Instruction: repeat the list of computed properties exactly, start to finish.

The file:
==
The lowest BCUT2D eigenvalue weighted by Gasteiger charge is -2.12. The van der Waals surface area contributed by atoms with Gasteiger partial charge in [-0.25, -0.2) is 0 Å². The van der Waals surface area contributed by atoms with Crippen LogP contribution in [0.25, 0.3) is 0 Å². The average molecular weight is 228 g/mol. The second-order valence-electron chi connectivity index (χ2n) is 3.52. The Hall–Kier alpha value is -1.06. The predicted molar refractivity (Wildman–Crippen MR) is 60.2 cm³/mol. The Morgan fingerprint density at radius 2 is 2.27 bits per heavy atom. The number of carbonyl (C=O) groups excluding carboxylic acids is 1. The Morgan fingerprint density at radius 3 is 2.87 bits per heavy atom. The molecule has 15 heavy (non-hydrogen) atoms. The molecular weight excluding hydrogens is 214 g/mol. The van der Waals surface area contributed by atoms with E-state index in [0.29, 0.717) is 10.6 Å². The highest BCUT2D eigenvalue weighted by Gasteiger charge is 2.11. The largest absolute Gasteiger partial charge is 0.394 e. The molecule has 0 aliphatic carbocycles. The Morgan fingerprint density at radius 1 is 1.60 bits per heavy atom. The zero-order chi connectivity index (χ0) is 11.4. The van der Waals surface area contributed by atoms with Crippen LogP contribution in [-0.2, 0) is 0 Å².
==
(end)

The lowest BCUT2D eigenvalue weighted by Gasteiger charge is -2.12. The van der Waals surface area contributed by atoms with Gasteiger partial charge in [-0.25, -0.2) is 0 Å². The van der Waals surface area contributed by atoms with Crippen LogP contribution in [0.25, 0.3) is 0 Å². The average molecular weight is 228 g/mol. The second-order valence-electron chi connectivity index (χ2n) is 3.52. The Hall–Kier alpha value is -1.06. The predicted molar refractivity (Wildman–Crippen MR) is 60.2 cm³/mol. The Morgan fingerprint density at radius 2 is 2.27 bits per heavy atom. The number of carbonyl (C=O) groups excluding carboxylic acids is 1. The Morgan fingerprint density at radius 3 is 2.87 bits per heavy atom. The molecule has 15 heavy (non-hydrogen) atoms. The molecular weight excluding hydrogens is 214 g/mol. The van der Waals surface area contributed by atoms with E-state index in [0.29, 0.717) is 10.6 Å². The highest BCUT2D eigenvalue weighted by Gasteiger charge is 2.11. The largest absolute Gasteiger partial charge is 0.394 e. The molecule has 0 aliphatic carbocycles. The Morgan fingerprint density at radius 1 is 1.60 bits per heavy atom. The zero-order chi connectivity index (χ0) is 11.4. The van der Waals surface area contributed by atoms with Crippen LogP contribution in [-0.2, 0) is 0 Å².